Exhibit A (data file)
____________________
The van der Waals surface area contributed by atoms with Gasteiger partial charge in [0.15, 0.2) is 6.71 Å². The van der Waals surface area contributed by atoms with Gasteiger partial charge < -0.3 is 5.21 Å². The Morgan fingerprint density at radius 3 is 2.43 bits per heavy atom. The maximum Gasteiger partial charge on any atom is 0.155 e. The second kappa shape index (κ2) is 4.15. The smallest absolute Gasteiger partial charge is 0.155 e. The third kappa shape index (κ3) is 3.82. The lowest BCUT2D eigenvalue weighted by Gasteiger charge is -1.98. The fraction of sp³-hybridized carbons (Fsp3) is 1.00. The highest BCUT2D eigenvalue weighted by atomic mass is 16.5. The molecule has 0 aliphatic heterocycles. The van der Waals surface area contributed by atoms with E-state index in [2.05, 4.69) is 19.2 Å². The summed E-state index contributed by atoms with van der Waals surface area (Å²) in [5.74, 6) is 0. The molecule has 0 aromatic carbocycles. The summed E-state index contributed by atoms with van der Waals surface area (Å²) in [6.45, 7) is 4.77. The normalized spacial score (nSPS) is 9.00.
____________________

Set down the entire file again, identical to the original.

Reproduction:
The van der Waals surface area contributed by atoms with Gasteiger partial charge in [0.15, 0.2) is 6.71 Å². The van der Waals surface area contributed by atoms with Gasteiger partial charge < -0.3 is 5.21 Å². The Morgan fingerprint density at radius 3 is 2.43 bits per heavy atom. The maximum Gasteiger partial charge on any atom is 0.155 e. The second kappa shape index (κ2) is 4.15. The smallest absolute Gasteiger partial charge is 0.155 e. The third kappa shape index (κ3) is 3.82. The lowest BCUT2D eigenvalue weighted by Gasteiger charge is -1.98. The fraction of sp³-hybridized carbons (Fsp3) is 1.00. The highest BCUT2D eigenvalue weighted by atomic mass is 16.5. The molecule has 0 aliphatic heterocycles. The van der Waals surface area contributed by atoms with E-state index in [2.05, 4.69) is 19.2 Å². The summed E-state index contributed by atoms with van der Waals surface area (Å²) in [5.74, 6) is 0. The molecule has 0 aromatic carbocycles. The summed E-state index contributed by atoms with van der Waals surface area (Å²) in [6.45, 7) is 4.77. The normalized spacial score (nSPS) is 9.00.